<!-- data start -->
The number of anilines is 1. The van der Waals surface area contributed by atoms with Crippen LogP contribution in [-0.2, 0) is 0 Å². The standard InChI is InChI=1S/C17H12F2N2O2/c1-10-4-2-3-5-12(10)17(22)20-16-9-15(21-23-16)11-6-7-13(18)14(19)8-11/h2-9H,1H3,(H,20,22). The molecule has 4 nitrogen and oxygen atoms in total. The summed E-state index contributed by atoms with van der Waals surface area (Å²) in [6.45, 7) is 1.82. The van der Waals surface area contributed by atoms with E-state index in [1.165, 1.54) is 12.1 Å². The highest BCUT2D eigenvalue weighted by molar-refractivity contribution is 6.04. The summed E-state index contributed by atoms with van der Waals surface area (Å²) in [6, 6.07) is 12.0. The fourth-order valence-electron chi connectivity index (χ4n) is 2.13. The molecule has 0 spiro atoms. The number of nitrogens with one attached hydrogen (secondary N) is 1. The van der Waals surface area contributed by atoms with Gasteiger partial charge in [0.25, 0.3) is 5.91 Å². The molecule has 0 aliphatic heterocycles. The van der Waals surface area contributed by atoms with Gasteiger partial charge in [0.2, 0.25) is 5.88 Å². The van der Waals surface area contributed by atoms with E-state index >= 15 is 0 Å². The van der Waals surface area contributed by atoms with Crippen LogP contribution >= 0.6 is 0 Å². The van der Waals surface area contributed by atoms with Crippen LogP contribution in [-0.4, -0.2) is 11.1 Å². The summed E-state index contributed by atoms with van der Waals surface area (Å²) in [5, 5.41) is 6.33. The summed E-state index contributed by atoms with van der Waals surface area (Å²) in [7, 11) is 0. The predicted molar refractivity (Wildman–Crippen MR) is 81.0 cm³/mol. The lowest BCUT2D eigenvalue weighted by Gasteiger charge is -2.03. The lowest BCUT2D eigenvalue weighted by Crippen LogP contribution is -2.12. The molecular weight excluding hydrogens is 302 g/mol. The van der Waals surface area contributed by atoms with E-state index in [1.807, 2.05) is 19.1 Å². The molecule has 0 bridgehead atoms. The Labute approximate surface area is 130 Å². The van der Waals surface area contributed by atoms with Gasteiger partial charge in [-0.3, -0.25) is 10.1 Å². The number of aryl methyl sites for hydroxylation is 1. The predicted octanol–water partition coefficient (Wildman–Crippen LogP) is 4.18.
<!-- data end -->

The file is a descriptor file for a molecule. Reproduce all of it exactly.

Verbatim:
The number of anilines is 1. The van der Waals surface area contributed by atoms with Crippen LogP contribution in [-0.2, 0) is 0 Å². The standard InChI is InChI=1S/C17H12F2N2O2/c1-10-4-2-3-5-12(10)17(22)20-16-9-15(21-23-16)11-6-7-13(18)14(19)8-11/h2-9H,1H3,(H,20,22). The molecule has 4 nitrogen and oxygen atoms in total. The summed E-state index contributed by atoms with van der Waals surface area (Å²) in [6.45, 7) is 1.82. The van der Waals surface area contributed by atoms with E-state index in [1.165, 1.54) is 12.1 Å². The highest BCUT2D eigenvalue weighted by molar-refractivity contribution is 6.04. The summed E-state index contributed by atoms with van der Waals surface area (Å²) in [6, 6.07) is 12.0. The fourth-order valence-electron chi connectivity index (χ4n) is 2.13. The molecule has 0 spiro atoms. The number of nitrogens with one attached hydrogen (secondary N) is 1. The van der Waals surface area contributed by atoms with Gasteiger partial charge in [0.25, 0.3) is 5.91 Å². The molecule has 0 aliphatic heterocycles. The van der Waals surface area contributed by atoms with Gasteiger partial charge in [0.2, 0.25) is 5.88 Å². The van der Waals surface area contributed by atoms with E-state index >= 15 is 0 Å². The van der Waals surface area contributed by atoms with Crippen LogP contribution >= 0.6 is 0 Å². The van der Waals surface area contributed by atoms with Crippen LogP contribution in [-0.4, -0.2) is 11.1 Å². The summed E-state index contributed by atoms with van der Waals surface area (Å²) in [5, 5.41) is 6.33. The summed E-state index contributed by atoms with van der Waals surface area (Å²) in [7, 11) is 0. The predicted molar refractivity (Wildman–Crippen MR) is 81.0 cm³/mol. The lowest BCUT2D eigenvalue weighted by Gasteiger charge is -2.03. The lowest BCUT2D eigenvalue weighted by Crippen LogP contribution is -2.12. The molecular weight excluding hydrogens is 302 g/mol. The van der Waals surface area contributed by atoms with E-state index in [1.807, 2.05) is 19.1 Å². The molecule has 0 bridgehead atoms. The Labute approximate surface area is 130 Å². The van der Waals surface area contributed by atoms with Gasteiger partial charge in [-0.3, -0.25) is 10.1 Å². The number of aryl methyl sites for hydroxylation is 1. The predicted octanol–water partition coefficient (Wildman–Crippen LogP) is 4.18.